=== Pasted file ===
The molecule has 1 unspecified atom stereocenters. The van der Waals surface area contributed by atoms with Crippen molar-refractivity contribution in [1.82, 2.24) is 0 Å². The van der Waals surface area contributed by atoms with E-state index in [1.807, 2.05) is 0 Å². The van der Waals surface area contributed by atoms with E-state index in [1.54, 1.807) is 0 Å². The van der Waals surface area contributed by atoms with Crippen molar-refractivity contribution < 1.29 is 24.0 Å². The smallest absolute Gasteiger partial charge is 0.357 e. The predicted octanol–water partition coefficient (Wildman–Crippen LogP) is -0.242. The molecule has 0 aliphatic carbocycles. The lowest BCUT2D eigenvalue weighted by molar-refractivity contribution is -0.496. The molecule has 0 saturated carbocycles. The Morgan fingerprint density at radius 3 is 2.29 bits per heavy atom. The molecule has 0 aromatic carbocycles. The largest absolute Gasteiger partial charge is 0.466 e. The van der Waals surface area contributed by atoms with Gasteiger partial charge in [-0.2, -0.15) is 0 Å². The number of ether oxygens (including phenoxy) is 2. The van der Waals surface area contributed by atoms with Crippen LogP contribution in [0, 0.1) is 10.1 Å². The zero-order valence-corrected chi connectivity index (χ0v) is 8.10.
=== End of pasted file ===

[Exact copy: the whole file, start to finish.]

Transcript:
The molecule has 1 unspecified atom stereocenters. The van der Waals surface area contributed by atoms with Crippen molar-refractivity contribution in [1.82, 2.24) is 0 Å². The van der Waals surface area contributed by atoms with E-state index in [1.807, 2.05) is 0 Å². The van der Waals surface area contributed by atoms with E-state index in [1.54, 1.807) is 0 Å². The van der Waals surface area contributed by atoms with Crippen molar-refractivity contribution < 1.29 is 24.0 Å². The smallest absolute Gasteiger partial charge is 0.357 e. The predicted octanol–water partition coefficient (Wildman–Crippen LogP) is -0.242. The molecule has 0 aliphatic carbocycles. The lowest BCUT2D eigenvalue weighted by molar-refractivity contribution is -0.496. The molecule has 0 saturated carbocycles. The Morgan fingerprint density at radius 3 is 2.29 bits per heavy atom. The molecule has 0 aromatic carbocycles. The largest absolute Gasteiger partial charge is 0.466 e. The van der Waals surface area contributed by atoms with Gasteiger partial charge in [-0.2, -0.15) is 0 Å². The number of ether oxygens (including phenoxy) is 2. The van der Waals surface area contributed by atoms with Crippen LogP contribution in [0, 0.1) is 10.1 Å². The zero-order valence-corrected chi connectivity index (χ0v) is 8.10.